|Basilit B; Boracic Acid; Boric Acid; Boric Acid (B(OH)3); Borofax; Boron Trihydroxide; Bushwhacker; CB BORiD; Dia Flea-Mate; Dr.'s 1 Flea Terminator DF; Dr.'s 1 Flea Terminator DFPBO; Dr.'s 1 Flea Terminator DT; Dr.'s 1 Flea Terminator DTPBO; Entimaden; Flea Prufe; NSC 81726; Niban; Niban Granular Bait; Niban-FG; Optibor; Orthoboric Acid; Orthoboric acid (B(OH)3); Orthoboric Acid (H3BO3); Roach Away; Roach Prufe; Super Flea Eliminator; Trihydroxyborane
|White to Off-White Solid
|DMSO (Slightly), Water (Slightly)
|Building Blocks; Inorganics;
|Boric Acid is a common chemical component in insecticides, specifically for flea erradication. Also has the properties of an effective flame retardant.
Boric Acid: Properties, Uses, and Safety
Boric acid is a chemical compound that occurs naturally in the environment and can also be synthesized in a laboratory. It has a wide range of applications in industry, medicine, and household products. In this article, we will explore the properties, uses, and safety considerations of boric acid.
Boric acid, also known as hydrogen borate or boracic acid, is a weak acid that is often used as an antiseptic, insecticide, and flame retardant. It is a colorless, odorless crystalline powder that dissolves easily in water. Boric acid occurs naturally in some minerals, volcanic waters, and hot springs, but it can also be synthesized from borax.
Boric acid has been used for centuries in various applications, including as a food preservative and medical treatment. Despite its many uses, however, boric acid can be dangerous if not handled properly. In this article, we will examine the properties, uses, and safety considerations of boric acid.
Properties of Boric Acid
Boric acid has a number of interesting properties that make it useful in a variety of applications. Some of its key properties include:
- Melting point: 170.9 °C
- Boiling point: 300 °C
- Density: 1.435 g/cm3
- Solubility: Boric acid is highly soluble in water and forms a weakly acidic solution with a pH of about 5.1.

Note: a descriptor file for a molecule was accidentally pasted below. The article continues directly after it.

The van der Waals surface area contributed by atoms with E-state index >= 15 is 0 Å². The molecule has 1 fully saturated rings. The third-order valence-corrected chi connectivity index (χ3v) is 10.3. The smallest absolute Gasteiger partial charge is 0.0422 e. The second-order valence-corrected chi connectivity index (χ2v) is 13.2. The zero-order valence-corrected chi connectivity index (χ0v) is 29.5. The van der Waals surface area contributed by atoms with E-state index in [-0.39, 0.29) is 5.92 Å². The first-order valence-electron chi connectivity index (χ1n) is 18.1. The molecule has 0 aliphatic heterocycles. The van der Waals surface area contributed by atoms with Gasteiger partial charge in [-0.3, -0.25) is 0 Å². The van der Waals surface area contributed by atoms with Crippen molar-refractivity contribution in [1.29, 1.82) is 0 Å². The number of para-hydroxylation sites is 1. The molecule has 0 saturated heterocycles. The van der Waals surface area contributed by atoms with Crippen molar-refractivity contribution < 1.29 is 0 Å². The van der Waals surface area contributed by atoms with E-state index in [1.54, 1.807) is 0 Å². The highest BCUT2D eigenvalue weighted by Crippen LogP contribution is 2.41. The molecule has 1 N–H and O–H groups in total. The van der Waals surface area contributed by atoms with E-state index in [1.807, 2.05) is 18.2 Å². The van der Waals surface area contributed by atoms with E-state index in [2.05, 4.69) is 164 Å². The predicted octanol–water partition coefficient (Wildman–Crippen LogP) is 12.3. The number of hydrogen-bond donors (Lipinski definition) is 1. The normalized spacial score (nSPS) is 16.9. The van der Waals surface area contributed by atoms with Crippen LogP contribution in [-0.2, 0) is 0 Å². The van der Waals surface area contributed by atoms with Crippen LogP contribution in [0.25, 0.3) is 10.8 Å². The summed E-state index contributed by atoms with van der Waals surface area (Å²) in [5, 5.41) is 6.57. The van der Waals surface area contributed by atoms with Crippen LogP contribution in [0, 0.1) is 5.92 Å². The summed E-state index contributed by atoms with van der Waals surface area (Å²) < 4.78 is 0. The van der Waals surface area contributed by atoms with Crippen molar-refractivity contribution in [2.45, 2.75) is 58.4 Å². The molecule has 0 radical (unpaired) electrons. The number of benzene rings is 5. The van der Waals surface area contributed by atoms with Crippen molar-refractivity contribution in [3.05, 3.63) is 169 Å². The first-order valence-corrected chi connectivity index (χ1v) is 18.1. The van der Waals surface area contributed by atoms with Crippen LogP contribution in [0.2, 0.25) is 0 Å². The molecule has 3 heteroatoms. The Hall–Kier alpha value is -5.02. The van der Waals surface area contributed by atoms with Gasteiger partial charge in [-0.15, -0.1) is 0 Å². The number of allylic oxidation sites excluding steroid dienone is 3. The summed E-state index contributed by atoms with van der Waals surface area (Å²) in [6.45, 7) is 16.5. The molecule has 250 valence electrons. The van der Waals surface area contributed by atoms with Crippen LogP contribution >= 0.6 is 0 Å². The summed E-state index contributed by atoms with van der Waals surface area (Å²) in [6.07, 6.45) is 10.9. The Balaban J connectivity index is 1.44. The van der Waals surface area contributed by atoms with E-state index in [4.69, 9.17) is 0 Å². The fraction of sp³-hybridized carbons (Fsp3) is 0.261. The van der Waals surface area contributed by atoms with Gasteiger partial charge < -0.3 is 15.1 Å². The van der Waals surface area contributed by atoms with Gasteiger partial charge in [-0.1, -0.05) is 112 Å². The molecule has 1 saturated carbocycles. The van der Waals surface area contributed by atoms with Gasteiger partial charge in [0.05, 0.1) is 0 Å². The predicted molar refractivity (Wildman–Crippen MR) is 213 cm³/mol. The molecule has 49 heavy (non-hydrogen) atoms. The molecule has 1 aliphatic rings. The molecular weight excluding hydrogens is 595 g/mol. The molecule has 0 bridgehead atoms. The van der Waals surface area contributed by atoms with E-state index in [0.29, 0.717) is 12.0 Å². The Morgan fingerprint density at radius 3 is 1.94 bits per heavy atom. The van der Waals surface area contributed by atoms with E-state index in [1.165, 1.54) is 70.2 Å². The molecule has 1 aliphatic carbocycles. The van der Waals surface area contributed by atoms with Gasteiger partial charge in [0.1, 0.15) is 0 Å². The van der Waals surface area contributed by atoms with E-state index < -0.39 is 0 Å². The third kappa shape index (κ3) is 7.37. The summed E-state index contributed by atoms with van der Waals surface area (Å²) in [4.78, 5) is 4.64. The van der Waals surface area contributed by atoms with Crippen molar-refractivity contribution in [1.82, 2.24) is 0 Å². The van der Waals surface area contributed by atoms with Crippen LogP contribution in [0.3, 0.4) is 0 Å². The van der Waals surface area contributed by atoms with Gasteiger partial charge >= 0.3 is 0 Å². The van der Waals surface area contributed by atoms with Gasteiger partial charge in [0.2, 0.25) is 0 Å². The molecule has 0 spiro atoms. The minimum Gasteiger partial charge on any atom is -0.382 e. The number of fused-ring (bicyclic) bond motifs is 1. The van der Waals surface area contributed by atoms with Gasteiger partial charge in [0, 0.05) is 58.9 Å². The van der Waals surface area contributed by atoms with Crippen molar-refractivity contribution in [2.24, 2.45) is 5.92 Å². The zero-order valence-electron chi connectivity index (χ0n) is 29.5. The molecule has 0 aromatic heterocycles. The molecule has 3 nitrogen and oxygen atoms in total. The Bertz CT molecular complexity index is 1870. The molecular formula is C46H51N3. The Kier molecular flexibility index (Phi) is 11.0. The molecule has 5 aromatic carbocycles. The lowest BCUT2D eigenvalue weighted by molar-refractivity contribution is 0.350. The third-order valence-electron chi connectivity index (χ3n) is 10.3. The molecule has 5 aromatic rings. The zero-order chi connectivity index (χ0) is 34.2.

Boric acid is a weak acid, which means that it does not completely dissociate in water. Instead, it forms a reversible equilibrium between undissociated boric acid and its conjugate base, borate ion.
Uses of Boric Acid
Boric acid has a wide range of uses in industry, medicine, and household products. Some of its most common applications include:
- Pest control: Boric acid is a highly effective insecticide that can be used to control a variety of pests, including ants, cockroaches, and termites. It works by disrupting the insect's nervous system, which can lead to paralysis and death.
- Medical treatment: Boric acid is sometimes used as a mild antiseptic and astringent to treat minor cuts and burns. It can also be used to treat certain eye infections and skin conditions.
- Flame retardant: Boric acid is sometimes added to textiles and other materials as a flame retardant. It works by releasing water when exposed to heat, which can help extinguish fires.
- Household products: Boric acid is often used in household products like laundry detergent and toothpaste as a cleaning agent and pH buffer.
Although boric acid has many useful applications, it can also be dangerous if not handled properly. Some safety considerations to keep in mind include:
- Toxicity: Boric acid can be toxic if ingested or inhaled in large quantities. It can cause nausea, vomiting, diarrhea, and other symptoms.
- Reproductive toxicity: Boric acid can also be harmful to reproductive health. Inhaling or ingesting large amounts of boric acid can lead to reduced fertility and birth defects in some animals.
- Environmental concerns: Boric acid can be harmful to the environment if it is not disposed of properly. It can contaminate soil and water, and it can be toxic to some aquatic organisms.